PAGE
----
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f-^ris, that he may wreak a private wrong?—
wk to you banner—that is Scotland's Standard;
wk to the Kegeiu—he is Scotland's general;
•ok to the English—they are Scotland's foeroen!
ihiak thee, then, thou art a son of Scotland,
ad think on nought beside. . .


t hath come here to brave me!—Off!—Unhand mc!—

iou canst not he my father's ancient friend,

jit sland's! twixt me and him who slew my father.

V1P0NT. • *

au know not Swiolon. Scarce one passing thought Fbis high mind was with you; now, his soul tiied on this day's battle. You might slay him t unawares before he saw your blade drawn.— and still, and watch him close.

Enter Maxwell from Oie Tent.


o» go our councils, Maxwell, may I ask?


s wild, as if the very wind and sea

*itli every breeze and every billow battled

ar their precedence. 4


iost sure they are possess'd! Some cvjl spirif, a mock their valour, robs them of discretion. ie, fie, upon't".—0 that Dunfermline* tomb auld render up the Bruce!-thai Spain's red sh<n*e t ould give us back the good Lord James of Douglas! r that fierce Randolph, with his voice of termor, ere hero, to awe these brawlers to submission!

Vll'Oltt {to Ijordon).

hou hast perused him at more leisure now.


see the giant form which all men speak or* A

he stately port—but not the sullen-eye,

Ot the blood-thirsty look, that should belong .

o him (hat made mc orphan. I shall need

o name my father twice ere I can strike

t such gray hairs, and face of such command;

et my hand clenches on my falchion-hilt, ,

a token he shall die.

9 VIP0H1*.

>red 1 again remind gou, that the place ermiLs not private quarrel T


tn calm, I will not seek^nay, 1 will shun it— nd yet methinks that such debate'6 the fashion. *ou 've heard how taunts, reproaches, and the lie, of lie itself, hath flown from mouth to mouth; L* if a band of peasants were disputing Lboat a foot-ball match, rather than chiefs Vere ordering a battle. I ani young, Lnd lack experience ; tell rac, brave Pe Vipont, s such the fashion of your wars in Palestine?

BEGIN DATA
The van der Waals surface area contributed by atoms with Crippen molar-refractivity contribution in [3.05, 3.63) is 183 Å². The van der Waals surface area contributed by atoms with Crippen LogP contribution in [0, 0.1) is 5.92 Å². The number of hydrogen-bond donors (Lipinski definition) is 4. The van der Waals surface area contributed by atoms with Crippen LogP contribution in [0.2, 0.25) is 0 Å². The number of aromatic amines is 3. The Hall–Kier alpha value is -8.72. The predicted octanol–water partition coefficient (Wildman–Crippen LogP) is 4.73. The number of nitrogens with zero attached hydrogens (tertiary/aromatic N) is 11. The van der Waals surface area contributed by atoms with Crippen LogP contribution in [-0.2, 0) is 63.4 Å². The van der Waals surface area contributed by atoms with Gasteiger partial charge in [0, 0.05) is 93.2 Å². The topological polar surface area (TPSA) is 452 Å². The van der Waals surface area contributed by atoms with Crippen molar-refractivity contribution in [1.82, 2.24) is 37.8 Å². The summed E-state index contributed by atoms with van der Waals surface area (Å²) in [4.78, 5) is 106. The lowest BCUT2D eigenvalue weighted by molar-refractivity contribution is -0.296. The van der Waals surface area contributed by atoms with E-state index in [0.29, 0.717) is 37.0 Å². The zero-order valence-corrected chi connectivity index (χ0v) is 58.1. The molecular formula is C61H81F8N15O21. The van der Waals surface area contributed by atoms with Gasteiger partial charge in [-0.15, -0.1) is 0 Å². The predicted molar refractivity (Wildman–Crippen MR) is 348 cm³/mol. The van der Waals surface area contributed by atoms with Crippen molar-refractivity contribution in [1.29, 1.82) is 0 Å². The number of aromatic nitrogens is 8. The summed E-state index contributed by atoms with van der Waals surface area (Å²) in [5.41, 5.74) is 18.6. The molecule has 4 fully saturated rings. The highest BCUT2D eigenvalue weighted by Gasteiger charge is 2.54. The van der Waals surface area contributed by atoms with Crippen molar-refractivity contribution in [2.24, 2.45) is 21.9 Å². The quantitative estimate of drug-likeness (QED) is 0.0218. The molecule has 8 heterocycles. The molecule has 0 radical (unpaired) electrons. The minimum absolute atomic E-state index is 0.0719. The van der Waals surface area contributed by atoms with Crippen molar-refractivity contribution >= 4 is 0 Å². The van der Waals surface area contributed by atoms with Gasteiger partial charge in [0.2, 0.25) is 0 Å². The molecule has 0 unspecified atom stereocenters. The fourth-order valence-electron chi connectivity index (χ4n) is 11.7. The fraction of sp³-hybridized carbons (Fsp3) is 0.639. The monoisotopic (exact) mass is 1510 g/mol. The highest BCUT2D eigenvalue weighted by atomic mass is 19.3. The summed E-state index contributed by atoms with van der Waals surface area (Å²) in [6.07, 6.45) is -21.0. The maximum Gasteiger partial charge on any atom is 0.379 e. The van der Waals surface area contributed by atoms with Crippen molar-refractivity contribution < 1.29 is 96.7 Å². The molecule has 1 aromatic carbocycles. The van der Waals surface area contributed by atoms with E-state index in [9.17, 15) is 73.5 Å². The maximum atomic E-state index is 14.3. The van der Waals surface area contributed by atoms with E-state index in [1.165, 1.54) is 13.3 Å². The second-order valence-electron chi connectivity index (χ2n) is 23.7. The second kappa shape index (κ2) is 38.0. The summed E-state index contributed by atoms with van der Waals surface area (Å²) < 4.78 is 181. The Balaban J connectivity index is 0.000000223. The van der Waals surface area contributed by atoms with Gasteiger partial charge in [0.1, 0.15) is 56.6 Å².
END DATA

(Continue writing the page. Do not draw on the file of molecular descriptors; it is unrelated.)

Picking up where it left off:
Much it at times hath been; and then the Cross
i.ith *unk before the Crescent. Heaven's cause
Von us not victory where wisdom was not.—
heboid yon English host come slowly on,
iVith equal front, rank marshall d upon rank,
■is if one spirit ruled one moviugbody;
The leaders, ia their places, each prepared
To charge, support, and rally, as the fortune
Of changeful battle needs:—then look on ours,

Broken, disjointed, as the tumbling snrges

Which the winds wake at random^ Look on both,

'And dread thciseuc; — ye,t there might be succour.


Wo're fearfully o'ermatch'd in discipline; m
So even my inexperienced eye can judge.
What succour save in Heaven?

Heaven acts by human means. The artist's skill
Supplies in war, as in mechanic crafts,
Deficiency of tools. There's courage, wisdom,
And skill enough, live in one leader here.
As, flung into* the balance, might avail
To counterpoise the odds'twixt that ruled host
And our wild multitude.—I must not name him,

GOB.no rr. ,
I guess, hut dare not ask.—What band is yonder,
Arranged as closely\is the English discipline
Hath inarshaU'd-thfltr best files?


Kuow'st thou hot the pennon?

One day, perhaps, thou'It see it all too closely.—

It is.Sir Alan Swmton's. ,

Cordon. m

These, then, are hi*,—the relics of his power;
Yet worth an host of ordinary men.—
Anil I must slay my country's sagcsl leader,
And crush by numbers that determined handful,
When most my country needs their practised aid,
Or men will say, «There goes degenerate Gordon;
His father's blood is on the Swiutous sword, -
Atid his ia in his scabbard !» * [Muses.

Vipont (apart).
High blood and mettle, mixd with early wisdom,
Sparkle in this brave youth. If he survive
This evil-omcn'd day, 1 pawn my word,.
Tlqut, in the ruin which I now forebode,
Scotland has treasure left.—How close he eyes
Each'look and step of Swinlon! Is it hate, • n
Or is it admiration, or arc boili
Commingled strangely hi that steady gaieV

f [swinton and Maxwell return from tfie

'bottom of the Stage.

The storm is laid it length amongst these counsellors ;—
See, they come forth.


* A up it is more 4han time; For I can mark the van-guard archery Handling their quivers—bending up their bows.

Enter the Regent and Scottish Lords.

■ EOEfllW

Thus shall it be then, since *c may no better,
And, since no lord will yield one jot of way
To this high urgency, or"give the van-guard